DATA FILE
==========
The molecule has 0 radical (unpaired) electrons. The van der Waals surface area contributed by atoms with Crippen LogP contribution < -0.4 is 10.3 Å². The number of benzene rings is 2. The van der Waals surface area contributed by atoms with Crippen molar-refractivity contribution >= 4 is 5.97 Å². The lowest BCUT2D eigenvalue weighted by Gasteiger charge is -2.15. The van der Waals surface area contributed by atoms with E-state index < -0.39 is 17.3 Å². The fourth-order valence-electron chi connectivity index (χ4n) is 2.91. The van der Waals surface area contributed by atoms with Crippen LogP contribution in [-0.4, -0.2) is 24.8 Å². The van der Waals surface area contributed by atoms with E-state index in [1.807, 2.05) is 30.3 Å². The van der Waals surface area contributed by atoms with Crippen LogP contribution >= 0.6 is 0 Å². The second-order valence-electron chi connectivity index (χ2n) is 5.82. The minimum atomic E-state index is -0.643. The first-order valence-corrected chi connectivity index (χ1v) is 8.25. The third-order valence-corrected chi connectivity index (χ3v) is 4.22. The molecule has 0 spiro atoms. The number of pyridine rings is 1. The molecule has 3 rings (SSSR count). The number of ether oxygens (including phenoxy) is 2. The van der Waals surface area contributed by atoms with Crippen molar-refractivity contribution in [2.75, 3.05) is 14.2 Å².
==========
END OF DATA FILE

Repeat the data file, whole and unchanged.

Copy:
The molecule has 0 radical (unpaired) electrons. The van der Waals surface area contributed by atoms with Crippen LogP contribution < -0.4 is 10.3 Å². The number of benzene rings is 2. The van der Waals surface area contributed by atoms with Crippen molar-refractivity contribution >= 4 is 5.97 Å². The lowest BCUT2D eigenvalue weighted by Gasteiger charge is -2.15. The van der Waals surface area contributed by atoms with E-state index < -0.39 is 17.3 Å². The fourth-order valence-electron chi connectivity index (χ4n) is 2.91. The van der Waals surface area contributed by atoms with Crippen LogP contribution in [-0.4, -0.2) is 24.8 Å². The van der Waals surface area contributed by atoms with E-state index in [1.807, 2.05) is 30.3 Å². The van der Waals surface area contributed by atoms with Crippen LogP contribution >= 0.6 is 0 Å². The second-order valence-electron chi connectivity index (χ2n) is 5.82. The minimum atomic E-state index is -0.643. The first-order valence-corrected chi connectivity index (χ1v) is 8.25. The third-order valence-corrected chi connectivity index (χ3v) is 4.22. The molecule has 0 spiro atoms. The number of pyridine rings is 1. The molecule has 3 rings (SSSR count). The number of ether oxygens (including phenoxy) is 2. The van der Waals surface area contributed by atoms with Crippen molar-refractivity contribution in [2.75, 3.05) is 14.2 Å².